In the north of Sweden (Fig. 1), i.e. Jämtland (Z), Västerbotten (AC) and Norrbotten (BD), cases of listeriosis are registered almost entirely during January–March, and in the south of Sweden, i.e. Skåne (M), the majority of cases are registered during summer and autumn (Fig. 1). Of the most common PFGE types, 1/2a:4A was distributed across 17 counties and 4b:5 was distributed across 16 counties. Conversely, PFGE types 4b:6, indistinguishable from the epidemic cheese-borne strains in Switzerland, Denmark, and USA (1983–1990), and PFGE types 4b:3 and 1/2a:4b were concentrated in Götaland (south region of Sweden), possibly due to its proximity to the European continent. In Norrland (north region of Sweden), PFGE type 4b:6 was reported in only one county, type 4b:3 was reported in three counties and 1/2a:4B in two counties (Table 1).

Some PFGE types are present over long periods, such as 1/2b:75A (1970–2010) and 4b:5 (1965–2008), whereas, others appear during limited periods, such as 1/2a:53 (1985–1995) and 1/2a:11B (1990–1994). The two currently dominant PFGE types in Sweden, 1/2a:4A and the closely related 1/2a:4B, were almost non-existent during the 1960s and 1970s (Table 2). Lukinmaa et al. [32] suggest a PFGE closely related to the Swedish type 1/2a:4A was common in sporadic cases in Finland from 1994 onwards. Similarly, Clark et al. [48] state isolates of one unique type were not seen before 2002 in Canada, but have been detected in each subsequent year. Emerging PFGE types could reflect a change in dietary habits [32].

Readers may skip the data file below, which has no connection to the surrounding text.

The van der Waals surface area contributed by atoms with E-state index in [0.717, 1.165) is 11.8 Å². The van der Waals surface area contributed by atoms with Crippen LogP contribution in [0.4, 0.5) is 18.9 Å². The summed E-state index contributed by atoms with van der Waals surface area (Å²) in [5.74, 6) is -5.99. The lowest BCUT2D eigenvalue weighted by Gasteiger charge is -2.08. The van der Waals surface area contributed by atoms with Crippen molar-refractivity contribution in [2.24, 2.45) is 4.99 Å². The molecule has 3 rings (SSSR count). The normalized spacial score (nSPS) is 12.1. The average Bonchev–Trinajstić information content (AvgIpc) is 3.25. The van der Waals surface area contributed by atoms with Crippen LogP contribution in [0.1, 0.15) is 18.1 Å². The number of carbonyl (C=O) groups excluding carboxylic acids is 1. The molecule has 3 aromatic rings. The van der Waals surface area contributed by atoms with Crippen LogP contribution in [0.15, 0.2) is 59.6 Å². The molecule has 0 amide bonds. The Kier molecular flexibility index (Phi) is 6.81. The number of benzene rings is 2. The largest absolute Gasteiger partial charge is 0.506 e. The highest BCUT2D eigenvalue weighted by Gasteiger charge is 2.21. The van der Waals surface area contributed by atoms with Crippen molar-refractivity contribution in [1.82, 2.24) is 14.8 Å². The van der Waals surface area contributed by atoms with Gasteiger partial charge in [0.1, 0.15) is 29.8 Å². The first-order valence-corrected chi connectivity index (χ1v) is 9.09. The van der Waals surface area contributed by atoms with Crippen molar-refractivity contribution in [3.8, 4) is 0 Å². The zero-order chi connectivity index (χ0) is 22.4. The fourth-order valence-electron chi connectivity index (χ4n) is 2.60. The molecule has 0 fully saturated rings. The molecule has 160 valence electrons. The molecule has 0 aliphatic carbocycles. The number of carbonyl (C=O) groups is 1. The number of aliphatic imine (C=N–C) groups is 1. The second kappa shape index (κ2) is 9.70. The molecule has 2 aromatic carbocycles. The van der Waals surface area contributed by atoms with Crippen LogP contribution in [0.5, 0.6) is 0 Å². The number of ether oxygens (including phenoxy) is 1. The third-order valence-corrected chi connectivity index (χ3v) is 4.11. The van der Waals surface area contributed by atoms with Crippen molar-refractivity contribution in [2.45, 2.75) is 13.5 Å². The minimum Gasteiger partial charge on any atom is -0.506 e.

Relationship between PFGE type and serovar

Generally, all L. monocytogenes isolates belonging to one PFGE type share the same serovar. However, isolates within four PFGE types were distributed in either serovar 1/2a or 1/2c, i.e. 1/2:12A (six 1/2a, nine 1/2c isolates), 1/2:12B (four 1/2a, two 1/2c), 1/2:93 (two 1/2a, two 1/2c), and PFGE type 1/2:105 (one 1/2a, one 1/2c). Although correlation between ‘pulsotypes and serotypes’ is reported [40], few L. monocytogenes isolates with indistinguishable PFGE profiles displaying different serovars (1/2a and 3a [32], 3b and 1/2b [49]) have been identified.

Age and gender, 1958–2010